# Non-linear ordinary differential equation in the modeling of the oscillation of a meniscus

I am trying to model the oscillation of a fluid miniscus in a straw when the miniscus is displaced from its equilibrium level. The results was the following non-linear ODE:

$$y''= 1/y - 1.$$

This can be solved numerically but I have not been able to find anyone who has worked on it. Is anyone familiar with this equation?

• Would math.stackexchange.com be a better home for this question? – Qmechanic Aug 16 '13 at 14:14
• @KyleKanos: Actually, I agree with that. – Qmechanic Aug 16 '13 at 14:29
• I feel that it might be solvable, you might ask people in math chatroom whether they recognize it. – unsym Aug 16 '13 at 15:01
• Use $p=y'$ and replace $y''=p\dfrac{dp}{dy}$. (The final integral that gives $y$ seems hard to calculate) – Mostafa Aug 16 '13 at 15:20
• This question appears to be off-topic because it is about undergraduate level mathematics (should be in math.stackexchange.com) rather than computational science. – Brian Borchers Oct 18 '13 at 17:34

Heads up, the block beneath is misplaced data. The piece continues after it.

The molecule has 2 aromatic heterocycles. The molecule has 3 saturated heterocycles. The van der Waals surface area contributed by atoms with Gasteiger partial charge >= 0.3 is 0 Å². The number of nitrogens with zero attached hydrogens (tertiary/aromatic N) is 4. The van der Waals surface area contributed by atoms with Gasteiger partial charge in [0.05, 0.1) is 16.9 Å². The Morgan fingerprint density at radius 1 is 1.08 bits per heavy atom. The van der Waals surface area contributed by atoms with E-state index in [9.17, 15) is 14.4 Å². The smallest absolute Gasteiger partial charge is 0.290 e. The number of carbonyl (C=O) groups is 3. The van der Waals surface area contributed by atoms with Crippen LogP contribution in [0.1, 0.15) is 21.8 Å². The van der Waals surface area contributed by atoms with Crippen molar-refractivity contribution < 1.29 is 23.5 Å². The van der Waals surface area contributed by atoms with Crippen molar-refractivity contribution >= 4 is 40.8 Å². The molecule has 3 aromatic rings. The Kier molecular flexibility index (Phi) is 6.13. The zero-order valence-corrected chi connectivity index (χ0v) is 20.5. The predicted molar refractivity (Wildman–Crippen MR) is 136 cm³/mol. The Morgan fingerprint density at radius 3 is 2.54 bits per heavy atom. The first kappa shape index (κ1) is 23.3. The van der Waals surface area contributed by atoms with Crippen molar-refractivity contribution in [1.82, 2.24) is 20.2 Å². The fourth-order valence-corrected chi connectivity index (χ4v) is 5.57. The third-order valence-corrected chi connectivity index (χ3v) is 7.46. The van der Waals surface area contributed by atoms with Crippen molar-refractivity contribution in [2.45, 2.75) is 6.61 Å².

If you decide there isn't an exact solution, you can choose a numerical method to compute an approximate solution. This depends on the boundary/initial conditions. Whether you have an "initial value problem" (information about $y$ and its derivatives at a single point in the domain) or a "boundary value problem" (information about $y$ and its derivatives at two separate points in the domain) makes a lot of difference.
Based on the comment below, you are interested in an initial value problem, which for concreteness we'll say is $y''(t) = 1/y - 1$, $y(0) = y_0$, $y'(0) = 0$. Now one can choose freely from the bestiary of ODE solvers available. Note that if you can show that the solution stays bounded away from $y=0$, things will behave nicely. The form of this second order ODE makes it possible to use second-order methods like Verlet methods, you can pick an old workhorse like Runge-Kutta-Fehlberg(aka ode45 from MATLAB), or, if it seems likely that the solution will approach $y=0$, an implicit and/or stiff solver like a . Note that by introducing a new variable $v \doteq dy/dt$, you can write the second order ODE as a system of two first order ODEs.